Now, I'm going to use the outline based upon how Jesus dealt with people to lead us through this tremendous account. As I look at this in the very beginning, I see, first of all, that in dealing with people, Jesus was accessible. He was accessible. Verse 18, "While He spoke these things unto them, behold, there came a certain ruler." Now, stop there. "While He spoke these things." What things? "Unto them." Unto whom? We have to ask those questions, don't we? Who's He talking to about what? You remember what was going on here? He had cast the demons out of the maniac of Gadara and sent them into a herd of swine. He had calmed the sea and the wind, and you can believe that that word spread rather rapidly. In fact, when He came back to Capernaum, that little village on the very northernmost point of the Sea of Galilee where Peter lived—when He came back to that village after these incredible incidents in Gadara, He was staying in Peter's house—and the disciples of John the Baptist came and said, "Why aren't you fasting? Why are all of you disciples and the Lord eating like this? Why aren't you fasting? Why don't you fulfill the prescribed fasts?"
And with that in mind, we come to verse 18. "While He was speaking these things, [in answer to the scribes and Pharisees and the disciples of John the Baptist] there came a certain ruler." If I may stretch your thinking a little bit, this speaks to me of Jesus' accessibility. People could get to Him. I mean, He was there. There was no ivory tower. He's not a religious guru who was eighteen feet up with lilies all around Him. He's not at arm's length. He doesn't live in a monastery. There's no hierarchy. You don't go to the third vice president and have him pass it up the line. He moved among the people. He was God in the world of men. And, you see, that is the essence of the incarnation: "That God,” John 1 says, “pitched His tent with men." He was in the streets. He was in the villages. He walked the dusty roads. He was in the synagogues. He was in the homes, because it was all He had, to stay in a home. He didn't have His own. He bumped into people in the temple ground. He was accessible.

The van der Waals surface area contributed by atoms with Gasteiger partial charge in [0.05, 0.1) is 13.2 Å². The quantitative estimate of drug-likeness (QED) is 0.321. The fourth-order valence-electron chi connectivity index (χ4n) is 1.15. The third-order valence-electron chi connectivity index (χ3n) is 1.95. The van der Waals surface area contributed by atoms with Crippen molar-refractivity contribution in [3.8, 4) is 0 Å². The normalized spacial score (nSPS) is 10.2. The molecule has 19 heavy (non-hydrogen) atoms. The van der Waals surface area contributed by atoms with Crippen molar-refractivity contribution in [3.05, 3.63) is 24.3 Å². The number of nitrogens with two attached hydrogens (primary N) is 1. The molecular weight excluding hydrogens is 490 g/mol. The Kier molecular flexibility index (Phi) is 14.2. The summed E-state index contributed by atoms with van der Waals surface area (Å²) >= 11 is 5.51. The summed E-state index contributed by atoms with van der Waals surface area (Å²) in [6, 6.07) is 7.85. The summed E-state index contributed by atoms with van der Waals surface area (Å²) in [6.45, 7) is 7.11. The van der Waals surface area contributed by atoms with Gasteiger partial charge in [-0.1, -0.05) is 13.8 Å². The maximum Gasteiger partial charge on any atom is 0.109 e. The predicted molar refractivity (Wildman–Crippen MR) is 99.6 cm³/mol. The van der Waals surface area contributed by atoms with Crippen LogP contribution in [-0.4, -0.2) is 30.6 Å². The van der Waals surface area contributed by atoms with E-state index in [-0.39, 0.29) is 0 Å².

One day, a lot of parents came—in Matthew 19—and they brought a lot of little children, and they kind of pushed their little children up, because they wanted Jesus to touch them. The disciples said, "Send those kids away." Jesus said, "No, permit the little children to come unto Me, for such is the kingdom." He gathered the little ones. He was accessible to adults, to little children. I mean everywhere He moved, He moved in a crowd. On one occasion, He said, He said, "I have compassion on the multitude, for they have been with me three days." Can you imagine? Do you think they asked Him questions when they got next to Him? Would you? Do you think they brought Him all their problems? Would you? I mean, if you knew there was One who had all the answers. He was counseling. He was healing. He was teaching. He was in the midst of people—Can you imagine?—for three solid days; and He said, "I have compassion on them."
Imagine the conversations, the endless needs, the endless questions. He even, on occasion, had to retreat to the Mount of Olives to have some solitude to talk with the Father; and there were times when He was even caused to say to someone, "Don't tell people about this miracle," because of the pressure that would come as a result. And there He was, the Master of the world, the Creator of the universe, the King of kings, and the Lord of lords, and there He is walking the rolling hills of Galilee, little children running in and around, and people stopping Him, and talking. There He is in the villages, and by the sand, and the shore, and in a boat on the water, and in the crowded streets of Jerusalem, and always, always surrounded by people. He was accessible. You know what that tells me? That tells me that God is accessible. Isn't that good? Because this is God displaying Himself; He was accessible to the crowds.